One of the big surprises of the 2013 Golden Globe Awards involved a sort of “Argo-f**kyourself” to the Academy Awards, as Oscar-snubbed Ben Affleck was named Best Director of the year. His film, Argo, also ended up winning Best Picture in the drama category. Early in the night, in a brilliantly hilarious monologue by co-hosts Tina Fey and Amy Poehler, the ceremony offered some foreshadowing with subtle jabs at the Oscars with immediate shout outs to Affleck and fellow Academy snubs in the director category, Kathryn Bigelow and Quentin Tarantino. They even fit in a joke directed at Anne Hathaway about her 2011 Academy Awards ceremony co-hosting gig with James Franco. Hathaway expectantly wound up winning for Best Supporting Actress, though, and her film, Les Miserables won Best Picture – Comedy or Musical. Co-star Hugh Jackman was a bit of s surprise as Best Actor – Comedy or Musical. More than who won and what didn’t, people will be talking about the somewhat cryptic speech by Cecil B. DeMille Award winner Jodie Foster and the appearance by Bill Clinton to present Best Picture nominee Lincoln. Speaking of Lincoln, Daniel Day-Lewis surprised nobody by winning Best Actor – Drama. But at least I ended up surprised that he did a comedy 25 years ago called Stars and Bars, which I need to see immediately. My Golden Globes live-blog co-host, Daniel Walber, alerted me to that. And if you didn’t follow us during the ceremony, which we found far more enjoyable than […]

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salmonyemen05

Will Kathryn Bigelow or Ben Affleck make up for their Oscar snubs with a Best Director win? Will there be a Salmon Fishing in the Yemen sweep? Will Marion Cotillard and John Hawkes be wheeled out, in-character, to pay tribute to all the people whose handicaps allow actors to win awards? These are questions that will be answered — even if all answers are “no” — at tonight’s Golden Globe Awards. And you should join Daniel Walber and myself in watching, even though Ricky Gervais isn’t dishing out insults again. Just grab some booze (or some very sour grapefruit juice) and not only play along with the drinking game that co-hosts Tina Fey and Amy Poehler have devised but also read along with our witty commentary. Feel free to take an extra shot any time we are not in fact being witty. And any time our predictions are incorrect. I will be updating the list of winners at the bottom of this post throughout the evening. The commentary will begin at about 7:30pm ET via CoverItLive.com, and you can follow the whole thing in the box right here:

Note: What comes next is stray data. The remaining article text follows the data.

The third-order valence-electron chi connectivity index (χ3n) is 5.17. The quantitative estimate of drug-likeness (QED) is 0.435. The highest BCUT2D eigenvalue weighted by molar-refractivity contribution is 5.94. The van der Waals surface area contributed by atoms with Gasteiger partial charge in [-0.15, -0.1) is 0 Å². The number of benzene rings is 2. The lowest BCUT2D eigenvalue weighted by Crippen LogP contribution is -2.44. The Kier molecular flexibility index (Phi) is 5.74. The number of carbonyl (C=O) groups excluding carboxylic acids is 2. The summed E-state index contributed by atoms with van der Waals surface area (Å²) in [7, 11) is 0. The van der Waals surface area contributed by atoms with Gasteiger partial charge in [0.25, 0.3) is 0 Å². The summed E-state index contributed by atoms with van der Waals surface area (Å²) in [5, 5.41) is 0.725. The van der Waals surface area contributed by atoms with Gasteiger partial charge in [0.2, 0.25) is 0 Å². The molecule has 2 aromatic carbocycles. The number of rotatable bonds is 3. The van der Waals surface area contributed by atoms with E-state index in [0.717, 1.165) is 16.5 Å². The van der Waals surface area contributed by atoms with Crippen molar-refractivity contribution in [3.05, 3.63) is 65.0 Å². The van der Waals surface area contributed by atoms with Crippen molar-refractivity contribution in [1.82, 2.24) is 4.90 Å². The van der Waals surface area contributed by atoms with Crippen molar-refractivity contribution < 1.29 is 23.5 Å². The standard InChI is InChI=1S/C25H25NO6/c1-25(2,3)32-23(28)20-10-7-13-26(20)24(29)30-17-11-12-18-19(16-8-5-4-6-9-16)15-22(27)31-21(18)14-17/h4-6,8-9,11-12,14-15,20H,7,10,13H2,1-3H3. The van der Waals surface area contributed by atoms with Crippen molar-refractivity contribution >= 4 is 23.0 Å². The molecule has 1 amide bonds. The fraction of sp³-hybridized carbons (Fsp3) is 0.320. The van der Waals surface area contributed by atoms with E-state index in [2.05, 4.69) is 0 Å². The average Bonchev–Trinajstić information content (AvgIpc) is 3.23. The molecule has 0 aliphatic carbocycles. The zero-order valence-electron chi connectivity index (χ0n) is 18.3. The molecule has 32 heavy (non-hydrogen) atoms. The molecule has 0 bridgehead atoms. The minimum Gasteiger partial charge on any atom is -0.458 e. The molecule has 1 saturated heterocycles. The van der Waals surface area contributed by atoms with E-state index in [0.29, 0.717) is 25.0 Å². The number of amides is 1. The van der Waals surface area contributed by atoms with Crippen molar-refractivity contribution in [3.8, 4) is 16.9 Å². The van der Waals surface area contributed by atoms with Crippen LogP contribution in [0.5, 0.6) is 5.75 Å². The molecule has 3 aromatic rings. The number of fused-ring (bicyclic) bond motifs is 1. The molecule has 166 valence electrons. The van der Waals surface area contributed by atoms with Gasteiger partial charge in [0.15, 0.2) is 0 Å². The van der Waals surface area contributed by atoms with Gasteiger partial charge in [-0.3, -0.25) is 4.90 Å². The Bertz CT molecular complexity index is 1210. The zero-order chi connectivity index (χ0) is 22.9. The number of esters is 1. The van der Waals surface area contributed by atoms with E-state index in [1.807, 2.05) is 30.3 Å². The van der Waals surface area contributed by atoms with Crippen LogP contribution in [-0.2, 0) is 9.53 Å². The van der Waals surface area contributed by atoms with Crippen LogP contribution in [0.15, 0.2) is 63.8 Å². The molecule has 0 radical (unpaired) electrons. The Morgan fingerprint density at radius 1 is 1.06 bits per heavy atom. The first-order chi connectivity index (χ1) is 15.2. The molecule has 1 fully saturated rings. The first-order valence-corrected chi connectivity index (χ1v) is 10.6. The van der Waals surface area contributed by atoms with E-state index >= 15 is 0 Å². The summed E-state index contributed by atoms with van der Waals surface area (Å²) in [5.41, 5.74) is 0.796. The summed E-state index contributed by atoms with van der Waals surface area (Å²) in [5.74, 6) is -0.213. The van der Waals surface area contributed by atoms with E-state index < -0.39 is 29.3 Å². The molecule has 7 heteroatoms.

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JENNIFER LAWRENCE and BRADLEY COOPER star in SILVER LININGS PLAYBOOK

The 70th Golden Globe Awards will be held tomorrow night, and I invite you to join myself and FSR’s awards guru, Daniel Walber, for live-blog commentary during the ceremony. We’ll try to keep it smart, avoid too much snark and will likely be obeying the rules of the drinking game that co-hosts Tina Fey and Amy Poehler have devised. It will also hopefully be more conversational than remarks we could have just tweeted, in order that I can turn the discussion around as a more readable post-event recap of the night. In case you’re too busy paying attention to your TV to also read our words simultaneously. Anyway, you can’t head into a big awards telecast viewing without predictions for what you think will win. Daniel and I seem to agree on exactly half of the movie categories. So, maybe it won’t be such a predicable night. Check out our choices after the break and give us your own predictions in the comments. If you do better than either of us, we commend you in advance (and maybe at the end of our GG coverage too).

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Golden Globes